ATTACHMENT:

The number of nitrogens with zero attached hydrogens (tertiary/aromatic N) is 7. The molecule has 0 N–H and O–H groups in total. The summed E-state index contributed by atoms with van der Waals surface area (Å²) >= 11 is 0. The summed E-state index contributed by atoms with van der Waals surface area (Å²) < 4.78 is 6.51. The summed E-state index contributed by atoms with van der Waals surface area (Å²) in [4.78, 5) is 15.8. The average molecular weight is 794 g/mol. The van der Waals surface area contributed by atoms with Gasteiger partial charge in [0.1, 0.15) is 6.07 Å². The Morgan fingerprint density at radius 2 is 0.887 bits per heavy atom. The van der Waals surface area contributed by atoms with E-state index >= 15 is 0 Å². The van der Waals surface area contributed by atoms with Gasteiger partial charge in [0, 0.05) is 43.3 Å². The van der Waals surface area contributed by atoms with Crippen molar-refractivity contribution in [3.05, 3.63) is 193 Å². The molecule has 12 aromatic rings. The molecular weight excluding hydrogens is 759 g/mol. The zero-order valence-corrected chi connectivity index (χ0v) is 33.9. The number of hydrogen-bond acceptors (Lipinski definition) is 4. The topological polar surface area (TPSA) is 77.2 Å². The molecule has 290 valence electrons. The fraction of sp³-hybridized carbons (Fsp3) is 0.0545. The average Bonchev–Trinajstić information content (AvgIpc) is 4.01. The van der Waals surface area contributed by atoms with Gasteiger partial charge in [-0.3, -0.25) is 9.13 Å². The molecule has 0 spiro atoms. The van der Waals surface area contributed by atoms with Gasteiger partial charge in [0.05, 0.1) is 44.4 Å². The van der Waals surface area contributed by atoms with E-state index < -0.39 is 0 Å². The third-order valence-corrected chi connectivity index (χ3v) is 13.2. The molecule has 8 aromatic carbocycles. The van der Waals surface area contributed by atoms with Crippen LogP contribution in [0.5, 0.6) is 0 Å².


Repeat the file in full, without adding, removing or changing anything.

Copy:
The number of nitrogens with zero attached hydrogens (tertiary/aromatic N) is 7. The molecule has 0 N–H and O–H groups in total. The summed E-state index contributed by atoms with van der Waals surface area (Å²) >= 11 is 0. The summed E-state index contributed by atoms with van der Waals surface area (Å²) < 4.78 is 6.51. The summed E-state index contributed by atoms with van der Waals surface area (Å²) in [4.78, 5) is 15.8. The average molecular weight is 794 g/mol. The van der Waals surface area contributed by atoms with Gasteiger partial charge in [0.1, 0.15) is 6.07 Å². The Morgan fingerprint density at radius 2 is 0.887 bits per heavy atom. The van der Waals surface area contributed by atoms with E-state index >= 15 is 0 Å². The van der Waals surface area contributed by atoms with Gasteiger partial charge in [0, 0.05) is 43.3 Å². The van der Waals surface area contributed by atoms with Crippen molar-refractivity contribution in [3.05, 3.63) is 193 Å². The molecule has 12 aromatic rings. The molecular weight excluding hydrogens is 759 g/mol. The zero-order valence-corrected chi connectivity index (χ0v) is 33.9. The number of hydrogen-bond acceptors (Lipinski definition) is 4. The topological polar surface area (TPSA) is 77.2 Å². The molecule has 290 valence electrons. The fraction of sp³-hybridized carbons (Fsp3) is 0.0545. The average Bonchev–Trinajstić information content (AvgIpc) is 4.01. The van der Waals surface area contributed by atoms with Gasteiger partial charge in [-0.3, -0.25) is 9.13 Å². The molecule has 0 spiro atoms. The van der Waals surface area contributed by atoms with Gasteiger partial charge in [0.05, 0.1) is 44.4 Å². The van der Waals surface area contributed by atoms with E-state index < -0.39 is 0 Å². The third-order valence-corrected chi connectivity index (χ3v) is 13.2. The molecule has 8 aromatic carbocycles. The van der Waals surface area contributed by atoms with Crippen LogP contribution in [0.5, 0.6) is 0 Å².